Only a handful of hours removed from the end of Pando’s 24-hour Don’t Be Awful event, a gathering dedicated to fostering ideas for a better Silicon Valley, and we already have another glaring example of why such an event is desperately needed.
Dice.com, a self-described “a job searching platform for technology professionals,” is advertising its service with a Bay Area billboard that reads “Find the hottest tech talent” and which is adorned with shirtless men, who I guess we’re supposed to assume are developers. Apparently this advertising campaign has been running for several months and is featured on muni buses across San Francisco and on similar billboards in Seattle.
Tonight was the first time I personally encountered this incredibly offensive and tone deaf campaign, thanks to a tweet by Mattermark Founder Danielle Morrill, and a subsequent (and justifiably outraged) discussion that followed.
My question is, if this has in fact been a campaign that is so widely spread, why hasn’t it caused more outrage sooner?
As Morrill notes, imagine if the gender roles were reversed and if these billboards featured bikini-clad women? How different, and more swift, would the reaction be? Males are no more deserving of protection from this sort of objectification than women are, but they’re no less deserving either. The reality is that any hiring activity that is based on physical appearance is both illegal and immoral, regardless of the lens of categorization on which it’s based.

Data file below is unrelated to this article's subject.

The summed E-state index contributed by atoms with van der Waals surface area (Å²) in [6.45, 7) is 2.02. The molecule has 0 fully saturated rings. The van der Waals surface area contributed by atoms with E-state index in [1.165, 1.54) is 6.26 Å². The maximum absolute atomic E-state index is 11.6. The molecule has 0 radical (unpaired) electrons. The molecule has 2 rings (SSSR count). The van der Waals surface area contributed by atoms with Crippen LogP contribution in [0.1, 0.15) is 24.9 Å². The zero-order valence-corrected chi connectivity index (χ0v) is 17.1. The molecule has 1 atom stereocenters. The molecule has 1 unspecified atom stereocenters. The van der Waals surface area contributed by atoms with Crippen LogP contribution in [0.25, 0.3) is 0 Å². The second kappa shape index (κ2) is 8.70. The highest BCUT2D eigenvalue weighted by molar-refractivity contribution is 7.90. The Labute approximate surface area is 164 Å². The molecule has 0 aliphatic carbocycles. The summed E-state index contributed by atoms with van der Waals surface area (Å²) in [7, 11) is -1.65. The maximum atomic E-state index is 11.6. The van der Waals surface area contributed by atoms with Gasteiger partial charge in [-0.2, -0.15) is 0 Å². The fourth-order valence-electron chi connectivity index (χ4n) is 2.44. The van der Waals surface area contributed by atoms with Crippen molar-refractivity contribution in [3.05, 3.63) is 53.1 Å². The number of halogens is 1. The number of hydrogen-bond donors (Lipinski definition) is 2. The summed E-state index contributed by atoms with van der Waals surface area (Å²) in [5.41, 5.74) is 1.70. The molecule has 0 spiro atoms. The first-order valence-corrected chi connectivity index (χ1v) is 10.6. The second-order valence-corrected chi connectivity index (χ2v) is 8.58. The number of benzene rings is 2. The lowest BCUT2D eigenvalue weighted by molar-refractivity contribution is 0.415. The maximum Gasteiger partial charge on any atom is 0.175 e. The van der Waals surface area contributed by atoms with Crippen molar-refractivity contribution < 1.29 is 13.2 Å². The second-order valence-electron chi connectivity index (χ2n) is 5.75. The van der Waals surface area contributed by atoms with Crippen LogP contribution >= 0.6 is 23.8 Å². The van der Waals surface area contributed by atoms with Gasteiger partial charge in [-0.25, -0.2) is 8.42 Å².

Some have suggested that this is troll advertising, meaning that the very fact that we’re talking about it means it’s working. I take exception with that conclusion. When something awful is happening within our community, it merits discussion (and in some instances, public shaming). To do as much doesn’t equate to validating or furthering the aim of the original message.
Morrill, for example, might be viewed as the “target audience” for this king of message. She is after all a female founder who is in a position to hire tech talent. But it had the very opposite of the intended affect. As Morrill herself tweets, as a “if I go use dice.com after seeing that what kind of human am I, as a married female manager?”
Barkley, the advertising agency that appears to be behind the campaign, tweeted self-congratulations for a similar ad now being displayed on a giant Time Square digital billboard:
To borrow from The Princess Bride, “ You keep using that word [awesome]. I do not think it means what you think it means.” Tragic. Horrific. Embarrassing. And, ultimately, ineffective, are all better words. I trust that not only will most of Silicon Valley not be using Dice, thanks to this campaign, Barkley will be the last advertising agency most firms will choose to work with.
In an environment where there are so many disenfranchised groups struggling to be taken seriously, it’s almost unseemly to fight for the rights of the male developer. But this discussion isn’t about male or female. It’s about the overall tone of the industry and community that we all want to be a part of.
Dice.com and campaigns about “hot tech talent” have no place in that community. Hopefully the company will get the message loud and clear, as should any future brands look to be “edgy” or “creative” in their marketing. Just, don’t be awful. Just don’t.